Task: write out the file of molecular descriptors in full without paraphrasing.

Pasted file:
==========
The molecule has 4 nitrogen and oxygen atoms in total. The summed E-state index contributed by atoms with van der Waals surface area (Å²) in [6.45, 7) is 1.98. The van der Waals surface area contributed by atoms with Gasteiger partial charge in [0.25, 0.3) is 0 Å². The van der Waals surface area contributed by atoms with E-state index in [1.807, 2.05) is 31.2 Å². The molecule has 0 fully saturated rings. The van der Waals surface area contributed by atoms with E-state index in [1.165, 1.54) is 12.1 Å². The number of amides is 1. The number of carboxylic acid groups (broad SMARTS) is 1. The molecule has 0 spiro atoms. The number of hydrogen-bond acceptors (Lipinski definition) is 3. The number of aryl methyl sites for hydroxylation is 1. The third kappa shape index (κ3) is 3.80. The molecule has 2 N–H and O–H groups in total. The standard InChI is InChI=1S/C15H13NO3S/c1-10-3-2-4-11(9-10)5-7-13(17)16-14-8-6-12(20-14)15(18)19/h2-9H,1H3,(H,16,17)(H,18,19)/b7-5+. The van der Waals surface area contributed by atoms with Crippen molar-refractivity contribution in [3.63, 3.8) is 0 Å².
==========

The molecule has 4 nitrogen and oxygen atoms in total. The summed E-state index contributed by atoms with van der Waals surface area (Å²) in [6.45, 7) is 1.98. The van der Waals surface area contributed by atoms with Gasteiger partial charge in [0.25, 0.3) is 0 Å². The van der Waals surface area contributed by atoms with E-state index in [1.807, 2.05) is 31.2 Å². The molecule has 0 fully saturated rings. The van der Waals surface area contributed by atoms with E-state index in [1.165, 1.54) is 12.1 Å². The number of amides is 1. The number of carboxylic acid groups (broad SMARTS) is 1. The molecule has 0 spiro atoms. The number of hydrogen-bond acceptors (Lipinski definition) is 3. The number of aryl methyl sites for hydroxylation is 1. The third kappa shape index (κ3) is 3.80. The molecule has 2 N–H and O–H groups in total. The standard InChI is InChI=1S/C15H13NO3S/c1-10-3-2-4-11(9-10)5-7-13(17)16-14-8-6-12(20-14)15(18)19/h2-9H,1H3,(H,16,17)(H,18,19)/b7-5+. The van der Waals surface area contributed by atoms with Crippen molar-refractivity contribution in [3.63, 3.8) is 0 Å².